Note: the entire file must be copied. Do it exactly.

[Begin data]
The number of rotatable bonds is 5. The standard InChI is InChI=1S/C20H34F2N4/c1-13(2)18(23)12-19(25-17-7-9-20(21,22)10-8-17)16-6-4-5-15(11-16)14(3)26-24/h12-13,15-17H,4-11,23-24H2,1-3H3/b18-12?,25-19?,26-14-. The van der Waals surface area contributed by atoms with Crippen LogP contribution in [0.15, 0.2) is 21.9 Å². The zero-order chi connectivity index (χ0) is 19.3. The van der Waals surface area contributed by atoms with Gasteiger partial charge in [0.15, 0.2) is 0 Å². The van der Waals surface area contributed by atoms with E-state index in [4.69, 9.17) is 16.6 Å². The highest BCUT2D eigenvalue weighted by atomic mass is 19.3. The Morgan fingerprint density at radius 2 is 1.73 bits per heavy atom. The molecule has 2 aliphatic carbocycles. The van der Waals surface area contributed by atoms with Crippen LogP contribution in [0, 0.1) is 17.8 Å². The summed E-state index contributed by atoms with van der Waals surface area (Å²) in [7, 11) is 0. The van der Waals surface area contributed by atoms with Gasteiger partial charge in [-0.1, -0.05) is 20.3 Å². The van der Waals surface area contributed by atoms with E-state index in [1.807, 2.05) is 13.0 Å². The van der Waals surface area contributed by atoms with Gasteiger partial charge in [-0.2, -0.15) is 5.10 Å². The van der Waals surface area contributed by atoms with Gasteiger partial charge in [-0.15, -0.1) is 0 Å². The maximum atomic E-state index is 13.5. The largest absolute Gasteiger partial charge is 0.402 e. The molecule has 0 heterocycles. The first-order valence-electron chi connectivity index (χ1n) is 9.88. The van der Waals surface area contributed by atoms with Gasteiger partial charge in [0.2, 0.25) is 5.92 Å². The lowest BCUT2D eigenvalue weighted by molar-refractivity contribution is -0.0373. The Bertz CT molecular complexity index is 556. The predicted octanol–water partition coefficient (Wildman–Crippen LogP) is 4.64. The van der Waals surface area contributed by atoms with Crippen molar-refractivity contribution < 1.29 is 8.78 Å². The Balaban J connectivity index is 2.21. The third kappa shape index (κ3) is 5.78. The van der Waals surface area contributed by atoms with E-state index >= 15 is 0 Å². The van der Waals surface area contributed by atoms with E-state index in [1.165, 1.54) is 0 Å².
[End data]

The number of rotatable bonds is 5. The standard InChI is InChI=1S/C20H34F2N4/c1-13(2)18(23)12-19(25-17-7-9-20(21,22)10-8-17)16-6-4-5-15(11-16)14(3)26-24/h12-13,15-17H,4-11,23-24H2,1-3H3/b18-12?,25-19?,26-14-. The van der Waals surface area contributed by atoms with Crippen LogP contribution in [0.15, 0.2) is 21.9 Å². The zero-order chi connectivity index (χ0) is 19.3. The van der Waals surface area contributed by atoms with Gasteiger partial charge in [0.15, 0.2) is 0 Å². The van der Waals surface area contributed by atoms with E-state index in [4.69, 9.17) is 16.6 Å². The highest BCUT2D eigenvalue weighted by atomic mass is 19.3. The Morgan fingerprint density at radius 2 is 1.73 bits per heavy atom. The molecule has 2 aliphatic carbocycles. The van der Waals surface area contributed by atoms with Crippen LogP contribution in [0, 0.1) is 17.8 Å². The summed E-state index contributed by atoms with van der Waals surface area (Å²) in [7, 11) is 0. The van der Waals surface area contributed by atoms with Gasteiger partial charge in [-0.1, -0.05) is 20.3 Å². The van der Waals surface area contributed by atoms with E-state index in [1.807, 2.05) is 13.0 Å². The van der Waals surface area contributed by atoms with Gasteiger partial charge in [-0.2, -0.15) is 5.10 Å². The van der Waals surface area contributed by atoms with Gasteiger partial charge in [-0.15, -0.1) is 0 Å². The maximum atomic E-state index is 13.5. The largest absolute Gasteiger partial charge is 0.402 e. The molecule has 0 heterocycles. The first-order valence-electron chi connectivity index (χ1n) is 9.88. The van der Waals surface area contributed by atoms with Gasteiger partial charge in [0.2, 0.25) is 5.92 Å². The lowest BCUT2D eigenvalue weighted by molar-refractivity contribution is -0.0373. The Bertz CT molecular complexity index is 556. The predicted octanol–water partition coefficient (Wildman–Crippen LogP) is 4.64. The van der Waals surface area contributed by atoms with Crippen molar-refractivity contribution < 1.29 is 8.78 Å². The Balaban J connectivity index is 2.21. The third kappa shape index (κ3) is 5.78. The van der Waals surface area contributed by atoms with E-state index >= 15 is 0 Å². The van der Waals surface area contributed by atoms with E-state index in [1.165, 1.54) is 0 Å².